The effect of using cow genomic information on accuracy and bias of genomic breeding values in a simulated Holstein dairy cattle population J. Dairy Sci. (IF 2.474) Pub Date : 2018-03-28 E. Dehnavi, S. Ansari Mahyari, F.S. Schenkel, M. Sargolzaei
Using cow data in the training population is attractive as a way to mitigate bias due to highly selected training bulls and to implement genomic selection for countries with no or limited proven bull data. However, one potential issue with cow data is a bias due to the preferential treatment. The objectives of this study were to (1) investigate the effect of including cow genotype and phenotype data into the training population on accuracy and bias of genomic predictions and (2) assess the effect of preferential treatment for different proportions of elite cows. First, a 4-pathway Holstein dairy cattle population was simulated for 2 traits with low (0.05) and moderate (0.3) heritability. Then different numbers of cows (0, 2,500, 5,000, 10,000, 15,000, or 20,000) were randomly selected and added to the training group composed of different numbers of top bulls (0, 2,500, 5,000, 10,000, or 15,000). Reliability levels of de-regressed estimated breeding values for training cows and bulls were 30 and 75% for traits with low heritability and were 60 and 90% for traits with moderate heritability, respectively. Preferential treatment was simulated by introducing upward bias equal to 35% of phenotypic variance to 5, 10, and 20% of elite bull dams in each scenario. Two different validation data sets were considered: (1) all animals in the last generation of both elite and commercial tiers (n = 42,000) and (2) only animals in the last generation of the elite tier (n = 12,000). Adding cow data into the training population led to an increase in accuracy (r) and decrease in bias of genomic predictions in all considered scenarios without preferential treatment. The gain in r was higher for the low heritable trait (from 0.004 to 0.166 r points) compared with the moderate heritable trait (from 0.004 to 0.116 r points). The gain in accuracy in scenarios with a lower number of training bulls was relatively higher (from 0.093 to 0.166 r points) than with a higher number of training bulls (from 0.004 to 0.09 r points). In this study, as expected, the bull-only reference population resulted in higher accuracy compared with the cow-only reference population of the same size. However, the cow reference population might be an option for countries with a small-scale progeny testing scheme or for minor breeds in large counties, and for traits measured only on a small fraction of the population. The inclusion of preferential treatment to 5 to 20% of the elite cows led to an adverse effect on both accuracy and bias of predictions. When preferential treatment was present, random selection of cows did not reduce the effect of preferential treatment.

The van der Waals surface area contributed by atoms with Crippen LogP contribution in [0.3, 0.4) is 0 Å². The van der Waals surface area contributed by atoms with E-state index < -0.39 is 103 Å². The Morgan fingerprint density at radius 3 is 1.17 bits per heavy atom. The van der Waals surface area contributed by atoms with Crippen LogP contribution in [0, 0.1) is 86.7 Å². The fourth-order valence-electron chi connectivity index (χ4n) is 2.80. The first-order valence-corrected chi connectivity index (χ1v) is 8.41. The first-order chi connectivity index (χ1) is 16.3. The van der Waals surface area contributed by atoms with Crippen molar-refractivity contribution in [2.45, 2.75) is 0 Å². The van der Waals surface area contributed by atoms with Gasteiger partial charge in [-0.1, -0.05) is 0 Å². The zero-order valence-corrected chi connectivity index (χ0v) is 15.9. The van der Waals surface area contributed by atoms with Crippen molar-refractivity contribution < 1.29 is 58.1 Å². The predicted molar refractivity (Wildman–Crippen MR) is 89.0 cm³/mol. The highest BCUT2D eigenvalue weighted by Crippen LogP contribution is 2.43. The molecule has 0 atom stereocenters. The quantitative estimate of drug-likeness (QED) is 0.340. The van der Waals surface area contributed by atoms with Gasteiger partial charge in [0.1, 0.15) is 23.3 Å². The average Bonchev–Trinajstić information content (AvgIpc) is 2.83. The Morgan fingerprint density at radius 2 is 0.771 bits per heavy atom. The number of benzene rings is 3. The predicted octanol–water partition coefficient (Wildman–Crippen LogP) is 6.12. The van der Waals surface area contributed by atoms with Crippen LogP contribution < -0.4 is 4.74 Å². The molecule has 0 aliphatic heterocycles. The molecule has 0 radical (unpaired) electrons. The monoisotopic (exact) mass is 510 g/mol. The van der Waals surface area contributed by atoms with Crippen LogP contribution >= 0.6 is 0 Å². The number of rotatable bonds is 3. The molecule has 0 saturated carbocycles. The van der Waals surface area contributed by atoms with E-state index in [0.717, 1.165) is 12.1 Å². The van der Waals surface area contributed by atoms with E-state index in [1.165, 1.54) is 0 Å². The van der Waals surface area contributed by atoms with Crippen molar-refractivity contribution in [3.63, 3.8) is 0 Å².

Nuclear factor-like factor 2-antioxidant activation through the action of ataxia telangiectasia-mutated serine/threonine kinase is essential to counteract oxidative stress in bovine mammary epithelial cells J. Dairy Sci. (IF 2.474) Pub Date : 2018-03-28 Y.F. Ma, Z.H. Wu, M. Gao, J.J. Loor